I did something recently that I haven’t done in maybe
Well, it began with something I have never done:
Check out of my hotel at 7:15 a.m.
I was at a Virginia Press Association conference in
Richmond. The night before, I had “partied” as much as I ever do these
days — nowhere near heartily.
Ah, I fondly remember the VPA conference days of
dancing and availing myself of the delights of the “hospitality suite”
until the wee hours. Sleeping until the housekeepers demanded I vacate
I used to bring my mother along on those trips. Mom
and I were great travel companions; much of that is because she would
“keep me in check,” so to speak.
I remember one VPA conference back in my old dancing
and hospitality days. I crept into our room sometime around 3 a.m. and
fell into my bed.
I jerked awake to find the curtains wide open and the
bright morning sun shouting into the room. I groaned and looked over at
the chair beside the window. There was Mom, fully dressed for travel,
her packed suitcase at her side, her purse clasped in her lap.
“I’m ready when you are!” she chirped happily.
At the recent conference, I attempted conviviality as
long as I could. I was back in my room at 10 o’clock. I awoke at 5:52
a.m. and dallied around. By 7 o’clock, I had no options left but to
leave. Our hotel sat on Route 250 at Short Pump. Short Pump, as I
remember it from my college days, was naught but a wide spot in the
road. Today, it is a shopping Mecca — or a nightmare, considering what I
now think about shopping. Short Pump is, to me, a confusing
conglomeration of commercial establishments, each of which looks very
much like the other. I cannot imagine going to Short Pump to have a
Instead of heading back to the interstate, I decided
to turn west and take Route 250 for a while. These days, the longer I
can prolong merging onto the scary scramble of the interstate, the
Thus it was that I found myself meandering along what
passes, near Richmond, as a peaceful country road. Every time I saw a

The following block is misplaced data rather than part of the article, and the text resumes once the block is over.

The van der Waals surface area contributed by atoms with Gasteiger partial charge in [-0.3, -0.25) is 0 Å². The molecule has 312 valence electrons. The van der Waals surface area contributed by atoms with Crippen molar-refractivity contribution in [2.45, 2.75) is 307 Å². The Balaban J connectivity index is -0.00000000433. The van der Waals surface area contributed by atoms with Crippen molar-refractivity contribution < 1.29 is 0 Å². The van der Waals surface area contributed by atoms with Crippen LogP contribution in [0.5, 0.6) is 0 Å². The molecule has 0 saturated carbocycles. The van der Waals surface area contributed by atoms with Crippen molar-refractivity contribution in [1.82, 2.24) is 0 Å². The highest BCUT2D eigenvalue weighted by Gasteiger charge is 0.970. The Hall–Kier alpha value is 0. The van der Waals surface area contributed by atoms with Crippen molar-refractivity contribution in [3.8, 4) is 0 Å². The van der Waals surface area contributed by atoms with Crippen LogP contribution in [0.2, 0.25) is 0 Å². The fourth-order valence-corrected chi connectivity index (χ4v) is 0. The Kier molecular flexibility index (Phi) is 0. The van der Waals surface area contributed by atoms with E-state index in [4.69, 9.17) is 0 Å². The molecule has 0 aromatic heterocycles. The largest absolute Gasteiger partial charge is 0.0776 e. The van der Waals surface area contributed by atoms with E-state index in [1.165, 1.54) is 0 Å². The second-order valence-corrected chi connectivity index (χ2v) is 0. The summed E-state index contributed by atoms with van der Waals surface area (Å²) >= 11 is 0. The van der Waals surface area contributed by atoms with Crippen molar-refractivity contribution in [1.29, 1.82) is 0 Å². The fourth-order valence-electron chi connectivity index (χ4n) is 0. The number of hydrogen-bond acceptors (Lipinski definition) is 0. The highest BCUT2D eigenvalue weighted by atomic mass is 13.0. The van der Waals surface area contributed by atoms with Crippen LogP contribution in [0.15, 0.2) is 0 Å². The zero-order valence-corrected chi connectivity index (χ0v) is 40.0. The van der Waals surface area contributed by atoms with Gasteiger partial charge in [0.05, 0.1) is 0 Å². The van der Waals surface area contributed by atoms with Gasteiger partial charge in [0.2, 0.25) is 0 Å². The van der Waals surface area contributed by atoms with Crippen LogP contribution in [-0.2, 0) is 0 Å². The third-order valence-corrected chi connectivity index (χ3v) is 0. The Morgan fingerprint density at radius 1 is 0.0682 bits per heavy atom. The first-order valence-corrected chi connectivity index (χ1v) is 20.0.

sign pointing toward I-64, I decided to wait until the next one. I was
amazed to discover that 250 is actually a shorter route to
Charlottesville than the interstate is.
Back in the days before the interstate — yes, I
remember them — 250 was the main road between Staunton and Richmond. It
was a dark and lonely drive that seemed to take forever. One would
simply put four gallons of gas in the car — that cost one dollar back
then — and head toward home. Daddy would always fill up the car —
probably spending about four dollars — before he put you back on the
road to VCU.
One would pass through Short Pump and Oilville and
Hadensville with nary a sight to see. Well, there is one sight I
particularly remember from childhood. Somewhere alongside the road
between Afton Mountain and Staunton, there were the bedspread displays.
They were my favorite sights to look out for: Rows of
colorful chenille bedspreads hanging on a long line, all available for
purchase. The colors were often beyond garish. The designs were
intricate — flowers and butterflies and trees splashed in pink and
orange and purple and green. I loved those bedspreads! I always begged
for us to pull over and buy one for my bedroom. I was never indulged.
“Those are awful!” my mother
would exclaim. “You have terrible taste!”
Daddy would always clench his pipe in his teeth,
pronounce the sellers “gypsies,” and keep on driving toward home.
I was reminded of all this on that early Sunday
morning drive back to Hot Springs. My mood could not have been rosier.
There was no traffic to speak of; I was not jockeying for position on
the interstate. I was not looking ahead, behind and to the side for
lurking state police cars. I was not dodging tractor trailers.
I kept my eye peeled for those garish bedspreads but,
alas, they were nowhere to be found. The highway system may have
improved, but my taste remains the same.
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